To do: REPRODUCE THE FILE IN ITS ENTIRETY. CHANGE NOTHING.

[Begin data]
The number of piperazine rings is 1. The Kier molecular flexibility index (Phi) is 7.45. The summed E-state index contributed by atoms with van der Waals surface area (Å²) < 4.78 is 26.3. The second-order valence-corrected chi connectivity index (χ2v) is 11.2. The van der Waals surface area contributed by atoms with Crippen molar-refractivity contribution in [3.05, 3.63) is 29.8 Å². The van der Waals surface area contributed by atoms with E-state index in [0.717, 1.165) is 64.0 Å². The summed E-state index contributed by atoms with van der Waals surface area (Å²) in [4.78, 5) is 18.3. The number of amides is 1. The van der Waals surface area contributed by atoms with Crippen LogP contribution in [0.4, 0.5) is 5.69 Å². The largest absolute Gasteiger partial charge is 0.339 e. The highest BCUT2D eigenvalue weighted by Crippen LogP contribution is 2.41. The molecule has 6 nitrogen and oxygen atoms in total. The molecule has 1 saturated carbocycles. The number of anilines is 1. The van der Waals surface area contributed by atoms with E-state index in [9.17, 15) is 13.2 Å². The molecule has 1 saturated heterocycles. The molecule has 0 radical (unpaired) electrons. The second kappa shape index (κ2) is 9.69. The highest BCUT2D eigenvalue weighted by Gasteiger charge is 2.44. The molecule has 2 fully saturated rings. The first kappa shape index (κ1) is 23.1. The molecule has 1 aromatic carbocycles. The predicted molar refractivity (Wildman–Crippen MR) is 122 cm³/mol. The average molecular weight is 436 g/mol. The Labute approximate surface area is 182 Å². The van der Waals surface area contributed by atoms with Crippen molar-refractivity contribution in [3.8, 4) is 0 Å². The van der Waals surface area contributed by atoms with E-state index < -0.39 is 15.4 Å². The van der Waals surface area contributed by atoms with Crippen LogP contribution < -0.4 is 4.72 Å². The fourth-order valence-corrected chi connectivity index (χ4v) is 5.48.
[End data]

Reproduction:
The number of piperazine rings is 1. The Kier molecular flexibility index (Phi) is 7.45. The summed E-state index contributed by atoms with van der Waals surface area (Å²) < 4.78 is 26.3. The second-order valence-corrected chi connectivity index (χ2v) is 11.2. The van der Waals surface area contributed by atoms with Crippen molar-refractivity contribution in [3.05, 3.63) is 29.8 Å². The van der Waals surface area contributed by atoms with E-state index in [0.717, 1.165) is 64.0 Å². The summed E-state index contributed by atoms with van der Waals surface area (Å²) in [4.78, 5) is 18.3. The number of amides is 1. The van der Waals surface area contributed by atoms with Crippen LogP contribution in [0.4, 0.5) is 5.69 Å². The largest absolute Gasteiger partial charge is 0.339 e. The highest BCUT2D eigenvalue weighted by Crippen LogP contribution is 2.41. The molecule has 6 nitrogen and oxygen atoms in total. The molecule has 1 saturated carbocycles. The number of anilines is 1. The van der Waals surface area contributed by atoms with E-state index in [9.17, 15) is 13.2 Å². The molecule has 1 saturated heterocycles. The molecule has 0 radical (unpaired) electrons. The second kappa shape index (κ2) is 9.69. The highest BCUT2D eigenvalue weighted by Gasteiger charge is 2.44. The molecule has 2 fully saturated rings. The first kappa shape index (κ1) is 23.1. The molecule has 1 aromatic carbocycles. The predicted molar refractivity (Wildman–Crippen MR) is 122 cm³/mol. The average molecular weight is 436 g/mol. The Labute approximate surface area is 182 Å². The van der Waals surface area contributed by atoms with Crippen molar-refractivity contribution in [3.8, 4) is 0 Å². The van der Waals surface area contributed by atoms with E-state index < -0.39 is 15.4 Å². The van der Waals surface area contributed by atoms with Crippen LogP contribution < -0.4 is 4.72 Å². The fourth-order valence-corrected chi connectivity index (χ4v) is 5.48.